Something unusual is interfering with technology at the Earth’s poles, and scientists are now determined to find out what is behind this mysterious phenomenon.
Why are devices using radio or satellite connections malfunctioning above the north and south poles?
NASA wants to launch three missions to investigate the North Polar Cusp, a space funnel that can give a clue to explain the strange phenomenon.
The three missions are part of the Grand Challenge Initiative – Cusp, a series of nine rocket missions exploring the polar cusp.
Every second, 1.5 million tons of solar material is launched from the sun into space, traveling at hundreds of kilometers per second. Known as the solar wind, this incessant flow of plasma or electrified gas has hit the earth for over 4 billion years. Thanks to the magnetic field of our planet, it is diverted away. But go north, and you will find the exception.
Mark Conde, space physicist at the University of Alaska at Fairbanks, said:
Most of the earth is protected from the solar wind. But very close to the poles, in the midday sector, our magnetic field becomes a funnel where the solar wind can reach the atmosphere.
Are the polar cusps or something else responsible for the phenomenon?
These funnels, known as polar cusps, can cause some problems. The influx of solar wind disturbs the atmosphere, disrupting satellites and radio and GPS signals.
The northern polar cusp also has a dense atmosphere, and this can be a real problem for our spaceship.
Earl, the mission’s principal investigator at Cusp Region Experiment-2, or CREX-2, reported:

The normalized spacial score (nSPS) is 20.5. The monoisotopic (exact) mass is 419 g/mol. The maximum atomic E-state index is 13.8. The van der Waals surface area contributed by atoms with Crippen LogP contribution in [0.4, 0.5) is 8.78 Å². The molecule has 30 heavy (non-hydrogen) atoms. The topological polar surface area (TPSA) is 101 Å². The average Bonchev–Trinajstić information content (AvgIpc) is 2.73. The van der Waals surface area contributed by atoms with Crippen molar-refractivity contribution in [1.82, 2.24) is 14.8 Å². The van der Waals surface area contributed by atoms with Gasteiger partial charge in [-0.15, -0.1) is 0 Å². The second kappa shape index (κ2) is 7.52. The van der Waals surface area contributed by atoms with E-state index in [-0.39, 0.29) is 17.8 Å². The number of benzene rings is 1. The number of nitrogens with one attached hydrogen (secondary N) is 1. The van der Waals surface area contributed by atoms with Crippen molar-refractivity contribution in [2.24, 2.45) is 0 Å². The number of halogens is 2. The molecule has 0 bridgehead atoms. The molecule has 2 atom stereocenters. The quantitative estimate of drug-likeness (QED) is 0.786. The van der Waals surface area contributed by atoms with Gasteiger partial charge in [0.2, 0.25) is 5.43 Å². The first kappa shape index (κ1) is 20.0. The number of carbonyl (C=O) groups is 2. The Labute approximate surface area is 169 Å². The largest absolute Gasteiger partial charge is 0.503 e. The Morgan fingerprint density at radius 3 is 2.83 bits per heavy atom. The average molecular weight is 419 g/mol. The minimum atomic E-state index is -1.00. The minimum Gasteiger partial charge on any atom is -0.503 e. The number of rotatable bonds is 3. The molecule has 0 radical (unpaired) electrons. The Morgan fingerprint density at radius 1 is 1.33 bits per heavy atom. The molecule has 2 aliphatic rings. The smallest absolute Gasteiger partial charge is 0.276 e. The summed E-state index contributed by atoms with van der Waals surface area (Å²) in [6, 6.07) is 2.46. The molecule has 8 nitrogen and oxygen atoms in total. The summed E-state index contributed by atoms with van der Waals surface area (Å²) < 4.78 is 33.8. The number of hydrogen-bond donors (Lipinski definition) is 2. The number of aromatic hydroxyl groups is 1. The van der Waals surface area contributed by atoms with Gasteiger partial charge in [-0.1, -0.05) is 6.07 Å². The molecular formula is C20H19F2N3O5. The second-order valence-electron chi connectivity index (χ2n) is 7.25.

A small extra mass 320 kilometers away may seem like a big problem. But the change in pressure associated with this increase in mass density, if it occurred at ground level, would cause a stronger continuous hurricane than anything seen in the weather records.
This additional mass creates problems for ships flying through it, such as the many satellites that follow a polar orbit. Passing through the dense region can shake their trajectories, making close encounters with other spacecraft or orbital debris more risky.
A small change of a few hundred meters can make the difference between having to do an evasive or not.
Norwegian space physicist Jøran Moen, who leads the Cusp Irregularities-5, intended to measure turbulence and distinguish it from electric waves.
Turbulence is one of the most difficult questions of classical physics. We really don’t know what it is because we don’t have direct measurements yet
Moen compares the turbulence to the whirlwinds that form when rivers run around rocks. When the atmosphere gets turbulent, the GPS and communication signals that pass through it can be distorted, sending unreliable signals to the airplanes and ships that depend on them.